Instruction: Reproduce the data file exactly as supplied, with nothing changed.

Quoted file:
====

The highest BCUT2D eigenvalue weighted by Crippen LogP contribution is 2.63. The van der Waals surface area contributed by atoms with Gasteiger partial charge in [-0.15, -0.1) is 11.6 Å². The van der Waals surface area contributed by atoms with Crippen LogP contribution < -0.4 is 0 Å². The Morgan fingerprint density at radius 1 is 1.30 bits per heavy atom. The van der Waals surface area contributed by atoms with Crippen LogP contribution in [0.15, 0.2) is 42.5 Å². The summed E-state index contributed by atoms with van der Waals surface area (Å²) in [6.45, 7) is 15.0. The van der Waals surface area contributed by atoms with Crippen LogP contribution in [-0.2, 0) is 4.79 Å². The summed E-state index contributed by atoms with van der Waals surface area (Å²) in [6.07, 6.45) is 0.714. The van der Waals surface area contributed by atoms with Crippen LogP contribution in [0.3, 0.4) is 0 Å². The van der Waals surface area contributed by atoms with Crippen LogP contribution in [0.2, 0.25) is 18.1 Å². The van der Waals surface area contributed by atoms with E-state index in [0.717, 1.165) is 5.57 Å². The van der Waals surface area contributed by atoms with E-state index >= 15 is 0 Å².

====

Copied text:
The highest BCUT2D eigenvalue weighted by Crippen LogP contribution is 2.63. The van der Waals surface area contributed by atoms with Gasteiger partial charge in [-0.15, -0.1) is 11.6 Å². The van der Waals surface area contributed by atoms with Crippen LogP contribution < -0.4 is 0 Å². The Morgan fingerprint density at radius 1 is 1.30 bits per heavy atom. The van der Waals surface area contributed by atoms with Crippen LogP contribution in [0.15, 0.2) is 42.5 Å². The summed E-state index contributed by atoms with van der Waals surface area (Å²) in [6.45, 7) is 15.0. The van der Waals surface area contributed by atoms with Crippen LogP contribution in [-0.2, 0) is 4.79 Å². The summed E-state index contributed by atoms with van der Waals surface area (Å²) in [6.07, 6.45) is 0.714. The van der Waals surface area contributed by atoms with Crippen LogP contribution in [0.3, 0.4) is 0 Å². The van der Waals surface area contributed by atoms with Crippen LogP contribution in [0.2, 0.25) is 18.1 Å². The van der Waals surface area contributed by atoms with E-state index in [0.717, 1.165) is 5.57 Å². The van der Waals surface area contributed by atoms with E-state index >= 15 is 0 Å².